Industrial Production Rebounds Sharply In April
If you’re looking for evidence that recession risk is rising, you won’t find it in today’s update on industrial production, which surged 1.1% in April—the biggest monthly rise since December 2010. The cycle may be drag us down in the months ahead, but industrial production is putting up a pretty good imitation of swimming against the tide.
The other big economic news today comes from housing, which suggests that the modest mending rolls on. Housing starts rose a bit last month, although newly issued building permits retreated. The trend in both cases still looks favorable, albeit mildly. But slow healing has been the narrative all along for housing and the numbers du jour don’t change that view.
Today’s drama, however, is clearly in industrial production, and for all the right reasons. Let’s start by looking at the monthly percentage changes. As you can see, April witnessed a strong revival in this series, which is considered to be on the short list of proxies for the broad economy. The caveat is that the revisions lately have been relatively large and so today’s good news may evaporate next month. But given the numbers in hand, it’s a bit tougher to argue that the economy is headed for trouble.
The stronger evidence for seeing the macro glass half full comes from looking at industrial production’s one-year percentage change, which moved up to a robust 5.2% increase. If and when a new recession is imminent, history suggests we'll see a much lower growth rate. To the extent that some analysts have been using industrial production’s weakening annual pace of late to warn of a new slump ahead, today’s stats throw a wrench into that machine.
Any one number must be taken with a grain of salt, of course. Indeed, there are still several reasons to remain cautious about the business cycle, including the slowdown in payrolls growth last month and the ongoing deceleration in the growth rate for personal income.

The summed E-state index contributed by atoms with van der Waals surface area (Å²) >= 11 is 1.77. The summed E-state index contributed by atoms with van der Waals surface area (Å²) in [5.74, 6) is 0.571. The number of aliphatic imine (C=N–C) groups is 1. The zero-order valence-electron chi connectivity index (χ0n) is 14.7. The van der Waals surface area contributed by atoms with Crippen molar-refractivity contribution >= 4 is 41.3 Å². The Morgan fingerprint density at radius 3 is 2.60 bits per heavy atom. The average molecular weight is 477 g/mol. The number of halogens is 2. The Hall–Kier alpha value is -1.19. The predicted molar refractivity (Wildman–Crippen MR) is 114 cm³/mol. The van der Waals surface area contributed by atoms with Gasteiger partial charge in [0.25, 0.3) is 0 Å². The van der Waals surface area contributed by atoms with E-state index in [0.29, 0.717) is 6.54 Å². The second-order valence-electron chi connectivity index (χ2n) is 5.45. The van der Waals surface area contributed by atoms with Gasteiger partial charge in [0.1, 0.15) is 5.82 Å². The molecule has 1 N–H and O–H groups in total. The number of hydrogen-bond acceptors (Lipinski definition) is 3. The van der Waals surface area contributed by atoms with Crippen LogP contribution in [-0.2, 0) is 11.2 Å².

But today’s industrial production news suggests it’s still too early to give up on growth, a message we heard two weeks ago in April’s IMN Manufacturing report.
This is a good time to emphasize that no one should confuse predicting a new recession at this point with making the case that a new downturn has started based on a preponderance of smoking guns in real time. There may be a downturn lurking in the near-term future, but that’s still a debatable forecast, and one with slightly less statistical support in the wake of the industrial production update. Everything may change tomorrow, but in the meantime you can’t rush the future. It's all a matter of how much confidence you're comfortable with when perusing the numbers. As such, the question I posed earlier in the week is still very much alive and kicking: Is That A Recession Or Just More Slow-Growth Turbulence?
Today's industrial production report brings "more positive U.S. economic news pointing to continued moderate growth," Jennifer Lee, a senior economist at BOMB Capital Markets, tells Reuters.
“Things are looking brighter than they were a few months ago,” opines Millan Mulraine, senior U.S. strategist at TD Securities via Bloomberg. “Auto production is doing well because consumers are buying vehicles, and consumers are buying vehicles because they feel more positive about their job prospects.”
If there’s a good reason to think otherwise, it’ll be conspicuous in the numbers. Until then, gloom is still a forecast. It may be an informed forecast, and it may even be right. No harm done, assuming you distinguish forecasting from profiling the economy with the data as it arrives.
May 15, 2012
Retail Sales Growth Turns Sluggish In April
Retail sales rose a meager 0.1% last month on a seasonally adjusted basis, the smallest monthly gain since December, the Census Bureau reports. The retreat in the growth rate isn’t terribly surprising, given the relatively strong pace in each month during the first quarter. Nonetheless, today's sales news won't inspire confidence amid all the renewed worries about the potential blowback for the global ecoomy if Greece leaves the euro and the possibility of rising recession risk in the U.S.
Some economists say there's still a weather factor at play in the latest retail sales numbers and so it's not obvious that April's data is all that damning. “The consumer is holding up,” says Neil Dutta , a Bank of America economist. “The key thing here is to determine to what extent the weather had an effect, and it’s pretty clear if you look at the components there was some weather impact.”
Last month's fade in consumption may be a harbinger of things to come, or not, but the trend doesn't look ominous in terms of the year-over-year change. Retail sales jumped 6.4% in April vs. 12 months earlier. That's down moderately from the pace in recent months, but no one will confuse this rate of growth with a recession.